The great tragedy of science [is] the slaying of a beautiful hypothesis by an ugly fact.
The monument to Nicolaus Copernicus in Warsaw, Poland. He was among the first to challenge the dogma of the Catholic Church, and to practice critical thinking – the ability to change one’s views in light of new information.
Why Learn Science?
In 1633, a frail 69 year old university professor at the University of Pisa, Italy, was summoned to a court of non-secular law, found guilty of heresy, and sentenced to life imprisonment. Sure, it would only be house arrest, but from a Court of Inquisition, that would prove to be a fine distinction indeed. One of his best friends – a benefactor, in fact – was behind the verdict.
The professor had raised the ire of the religious establishment of the time by pronouncing that Earth was not in fact the centre of the Universe, and that heavenly bodies (mostly) revolved around the Sun (he’d also discovered some some bodies seemed to revolve around planets too!).
This was the so-called heliocentric or Copernican model.
Such a belief conflicted with the official Catholic dogma of the time, and although his good friend the Pope was willing to overlook some things, the professor was, in addition to his heresies, a thoroughly undiplomatic and impolitic proponent; the charges were confirmed by Urban VIII himself.
House arrest wasn’t all that bad in the broad scheme of things. His contemporary, Giordano Bruni, was similarly inquisitioned, and for the same heresy; he was burned at the stake. What might have been worse was this order:
“… to abstain altogether from teaching or defending this opinion and doctrine [of heliocentrism], and even from discussing it.
The old man was, of course, Galileo Galilei, and his exploits are, even if (perhaps) a bit apocryphal, at least generally recognized as being one of the most important conflicts between science and organized religion.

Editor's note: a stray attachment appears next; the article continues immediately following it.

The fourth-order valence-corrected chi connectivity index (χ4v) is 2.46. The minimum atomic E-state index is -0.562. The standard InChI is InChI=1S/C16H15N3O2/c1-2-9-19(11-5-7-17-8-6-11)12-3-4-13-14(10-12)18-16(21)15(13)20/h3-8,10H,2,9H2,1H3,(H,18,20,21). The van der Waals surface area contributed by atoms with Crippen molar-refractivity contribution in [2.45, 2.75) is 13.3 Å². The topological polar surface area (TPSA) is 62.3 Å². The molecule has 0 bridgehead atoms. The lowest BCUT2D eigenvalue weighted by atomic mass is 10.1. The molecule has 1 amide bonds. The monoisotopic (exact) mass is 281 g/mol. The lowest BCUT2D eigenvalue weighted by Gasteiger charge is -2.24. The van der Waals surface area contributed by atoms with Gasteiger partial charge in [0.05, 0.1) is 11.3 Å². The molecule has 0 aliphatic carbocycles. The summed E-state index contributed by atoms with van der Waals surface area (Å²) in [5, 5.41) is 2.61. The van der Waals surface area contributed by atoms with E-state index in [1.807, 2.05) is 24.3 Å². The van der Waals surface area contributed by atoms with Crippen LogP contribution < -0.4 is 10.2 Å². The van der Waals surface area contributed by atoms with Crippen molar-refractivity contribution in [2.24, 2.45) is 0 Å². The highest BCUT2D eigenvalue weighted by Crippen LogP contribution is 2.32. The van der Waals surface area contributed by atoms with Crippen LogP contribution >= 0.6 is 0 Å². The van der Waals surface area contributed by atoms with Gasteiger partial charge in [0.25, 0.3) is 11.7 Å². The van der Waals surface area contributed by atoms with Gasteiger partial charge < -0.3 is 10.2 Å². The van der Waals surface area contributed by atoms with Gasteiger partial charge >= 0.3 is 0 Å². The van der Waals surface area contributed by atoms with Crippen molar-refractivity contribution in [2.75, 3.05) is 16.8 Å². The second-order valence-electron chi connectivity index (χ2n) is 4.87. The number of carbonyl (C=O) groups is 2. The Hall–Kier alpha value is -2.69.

To Galileo, the order to be quiet, to not communicate findings would, as a scientist, been even more painnful than death. Eppur si muove.
Preserve in everything freedom of mind.
Never spare a thought for what men may
think, but always keep your mind so free
inwardly that you could always do
St. Ignatus Loyola, Spiritual Exercises, 1548
Of course, this idea (that heavenly bodies revolve around the Sun) wasn’t a new one; it had been around for centuries, beginning with the ancient Greek philosophers. What made his case more compelling was that Galileo had evidence. Personal evidence, based on observations that he had made with a newfangled instrument imported form Holland.
To this point, knowledge about such heady issues as the nature of the heavens came from religious experts. They had gained their understanding through ” divine revelation” or through interpretation of scripture – the Bible.
The great gift of Galileo was not that he discovered heliocentrism or invented the telescope (both of which are widely reported, but untrue), but rather that he dared to allow his mind to be open to alternatives ways of thinking about the natural world. Galileo had identified inconsistencies based on detailed observation, and then proceeded to try to explain them, and to communicate them.